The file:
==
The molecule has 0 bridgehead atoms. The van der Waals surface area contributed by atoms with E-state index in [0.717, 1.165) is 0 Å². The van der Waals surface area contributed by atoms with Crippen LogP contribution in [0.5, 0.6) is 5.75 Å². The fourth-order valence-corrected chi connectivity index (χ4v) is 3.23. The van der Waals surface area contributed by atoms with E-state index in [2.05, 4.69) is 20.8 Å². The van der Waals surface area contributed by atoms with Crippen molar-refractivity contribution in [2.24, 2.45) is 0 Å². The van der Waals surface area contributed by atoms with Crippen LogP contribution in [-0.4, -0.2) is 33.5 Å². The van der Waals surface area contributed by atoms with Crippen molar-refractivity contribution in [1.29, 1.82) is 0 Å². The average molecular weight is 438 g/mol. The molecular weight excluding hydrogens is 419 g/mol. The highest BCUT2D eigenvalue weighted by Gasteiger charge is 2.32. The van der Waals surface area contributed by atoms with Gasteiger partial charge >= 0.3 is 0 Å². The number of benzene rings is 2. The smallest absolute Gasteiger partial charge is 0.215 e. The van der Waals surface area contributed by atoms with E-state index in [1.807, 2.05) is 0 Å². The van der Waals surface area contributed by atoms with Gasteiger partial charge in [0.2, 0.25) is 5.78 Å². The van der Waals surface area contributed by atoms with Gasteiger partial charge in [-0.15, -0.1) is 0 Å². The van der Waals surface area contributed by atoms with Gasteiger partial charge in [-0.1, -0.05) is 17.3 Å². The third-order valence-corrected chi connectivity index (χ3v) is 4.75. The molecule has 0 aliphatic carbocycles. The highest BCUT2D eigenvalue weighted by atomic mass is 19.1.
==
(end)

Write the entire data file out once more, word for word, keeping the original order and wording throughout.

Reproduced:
The molecule has 0 bridgehead atoms. The van der Waals surface area contributed by atoms with E-state index in [0.717, 1.165) is 0 Å². The van der Waals surface area contributed by atoms with Crippen LogP contribution in [0.5, 0.6) is 5.75 Å². The fourth-order valence-corrected chi connectivity index (χ4v) is 3.23. The van der Waals surface area contributed by atoms with E-state index in [2.05, 4.69) is 20.8 Å². The van der Waals surface area contributed by atoms with Crippen molar-refractivity contribution in [2.24, 2.45) is 0 Å². The van der Waals surface area contributed by atoms with Crippen LogP contribution in [-0.4, -0.2) is 33.5 Å². The van der Waals surface area contributed by atoms with Crippen molar-refractivity contribution in [1.29, 1.82) is 0 Å². The average molecular weight is 438 g/mol. The molecular weight excluding hydrogens is 419 g/mol. The highest BCUT2D eigenvalue weighted by Gasteiger charge is 2.32. The van der Waals surface area contributed by atoms with Gasteiger partial charge >= 0.3 is 0 Å². The number of benzene rings is 2. The smallest absolute Gasteiger partial charge is 0.215 e. The van der Waals surface area contributed by atoms with E-state index in [1.807, 2.05) is 0 Å². The van der Waals surface area contributed by atoms with Gasteiger partial charge in [0.2, 0.25) is 5.78 Å². The van der Waals surface area contributed by atoms with Gasteiger partial charge in [-0.15, -0.1) is 0 Å². The van der Waals surface area contributed by atoms with Gasteiger partial charge in [-0.1, -0.05) is 17.3 Å². The third-order valence-corrected chi connectivity index (χ3v) is 4.75. The molecule has 0 aliphatic carbocycles. The highest BCUT2D eigenvalue weighted by atomic mass is 19.1.